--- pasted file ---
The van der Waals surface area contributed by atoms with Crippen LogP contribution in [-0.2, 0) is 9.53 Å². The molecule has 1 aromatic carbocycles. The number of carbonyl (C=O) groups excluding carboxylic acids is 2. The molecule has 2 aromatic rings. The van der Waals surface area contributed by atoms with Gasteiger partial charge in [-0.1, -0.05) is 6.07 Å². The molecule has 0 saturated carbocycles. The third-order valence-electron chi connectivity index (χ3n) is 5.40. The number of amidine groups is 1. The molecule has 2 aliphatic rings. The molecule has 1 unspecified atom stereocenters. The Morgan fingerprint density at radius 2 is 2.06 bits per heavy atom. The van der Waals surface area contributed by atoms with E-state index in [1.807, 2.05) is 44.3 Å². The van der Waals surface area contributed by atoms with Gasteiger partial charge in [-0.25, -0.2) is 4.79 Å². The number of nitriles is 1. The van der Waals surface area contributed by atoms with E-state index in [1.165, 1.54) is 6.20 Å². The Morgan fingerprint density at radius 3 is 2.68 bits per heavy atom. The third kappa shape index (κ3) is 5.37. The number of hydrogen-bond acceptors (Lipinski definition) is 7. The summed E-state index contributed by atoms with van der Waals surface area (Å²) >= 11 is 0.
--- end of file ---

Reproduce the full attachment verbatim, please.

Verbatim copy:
The van der Waals surface area contributed by atoms with Crippen LogP contribution in [-0.2, 0) is 9.53 Å². The molecule has 1 aromatic carbocycles. The number of carbonyl (C=O) groups excluding carboxylic acids is 2. The molecule has 2 aromatic rings. The van der Waals surface area contributed by atoms with Gasteiger partial charge in [-0.1, -0.05) is 6.07 Å². The molecule has 0 saturated carbocycles. The third-order valence-electron chi connectivity index (χ3n) is 5.40. The number of amidine groups is 1. The molecule has 2 aliphatic rings. The molecule has 1 unspecified atom stereocenters. The Morgan fingerprint density at radius 2 is 2.06 bits per heavy atom. The van der Waals surface area contributed by atoms with E-state index in [1.807, 2.05) is 44.3 Å². The van der Waals surface area contributed by atoms with Gasteiger partial charge in [-0.25, -0.2) is 4.79 Å². The number of nitriles is 1. The van der Waals surface area contributed by atoms with E-state index in [1.165, 1.54) is 6.20 Å². The Morgan fingerprint density at radius 3 is 2.68 bits per heavy atom. The third kappa shape index (κ3) is 5.37. The number of hydrogen-bond acceptors (Lipinski definition) is 7. The summed E-state index contributed by atoms with van der Waals surface area (Å²) >= 11 is 0.